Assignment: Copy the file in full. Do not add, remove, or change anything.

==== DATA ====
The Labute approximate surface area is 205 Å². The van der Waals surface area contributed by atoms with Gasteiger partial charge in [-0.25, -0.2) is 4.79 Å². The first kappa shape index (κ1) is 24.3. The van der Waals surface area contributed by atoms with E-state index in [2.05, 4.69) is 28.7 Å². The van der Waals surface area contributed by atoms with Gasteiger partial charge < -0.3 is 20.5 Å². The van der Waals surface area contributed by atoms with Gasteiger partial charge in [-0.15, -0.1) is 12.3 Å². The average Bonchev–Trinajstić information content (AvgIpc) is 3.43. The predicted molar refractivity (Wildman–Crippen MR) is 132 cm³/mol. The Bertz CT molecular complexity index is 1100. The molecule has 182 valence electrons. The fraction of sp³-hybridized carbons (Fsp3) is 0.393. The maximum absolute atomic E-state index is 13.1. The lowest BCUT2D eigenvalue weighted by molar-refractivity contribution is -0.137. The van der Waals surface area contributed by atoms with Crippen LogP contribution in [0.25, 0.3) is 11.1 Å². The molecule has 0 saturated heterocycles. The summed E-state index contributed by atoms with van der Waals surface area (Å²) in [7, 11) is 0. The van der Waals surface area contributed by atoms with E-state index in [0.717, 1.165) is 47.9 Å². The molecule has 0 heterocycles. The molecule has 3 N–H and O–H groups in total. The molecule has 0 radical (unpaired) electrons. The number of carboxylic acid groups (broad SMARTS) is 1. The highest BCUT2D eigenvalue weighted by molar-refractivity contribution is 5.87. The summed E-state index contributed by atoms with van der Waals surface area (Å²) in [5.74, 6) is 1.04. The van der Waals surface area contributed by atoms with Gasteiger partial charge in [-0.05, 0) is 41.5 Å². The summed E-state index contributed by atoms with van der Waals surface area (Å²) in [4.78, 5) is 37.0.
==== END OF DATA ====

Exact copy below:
The Labute approximate surface area is 205 Å². The van der Waals surface area contributed by atoms with Gasteiger partial charge in [-0.25, -0.2) is 4.79 Å². The first kappa shape index (κ1) is 24.3. The van der Waals surface area contributed by atoms with E-state index in [2.05, 4.69) is 28.7 Å². The van der Waals surface area contributed by atoms with Gasteiger partial charge < -0.3 is 20.5 Å². The van der Waals surface area contributed by atoms with Gasteiger partial charge in [-0.15, -0.1) is 12.3 Å². The average Bonchev–Trinajstić information content (AvgIpc) is 3.43. The predicted molar refractivity (Wildman–Crippen MR) is 132 cm³/mol. The Bertz CT molecular complexity index is 1100. The molecule has 182 valence electrons. The fraction of sp³-hybridized carbons (Fsp3) is 0.393. The maximum absolute atomic E-state index is 13.1. The lowest BCUT2D eigenvalue weighted by molar-refractivity contribution is -0.137. The van der Waals surface area contributed by atoms with Crippen LogP contribution in [0.25, 0.3) is 11.1 Å². The molecule has 0 saturated heterocycles. The summed E-state index contributed by atoms with van der Waals surface area (Å²) in [7, 11) is 0. The van der Waals surface area contributed by atoms with E-state index in [0.717, 1.165) is 47.9 Å². The molecule has 0 heterocycles. The molecule has 3 N–H and O–H groups in total. The molecule has 0 radical (unpaired) electrons. The number of carboxylic acid groups (broad SMARTS) is 1. The highest BCUT2D eigenvalue weighted by molar-refractivity contribution is 5.87. The summed E-state index contributed by atoms with van der Waals surface area (Å²) in [5.74, 6) is 1.04. The van der Waals surface area contributed by atoms with Gasteiger partial charge in [-0.05, 0) is 41.5 Å². The summed E-state index contributed by atoms with van der Waals surface area (Å²) in [4.78, 5) is 37.0.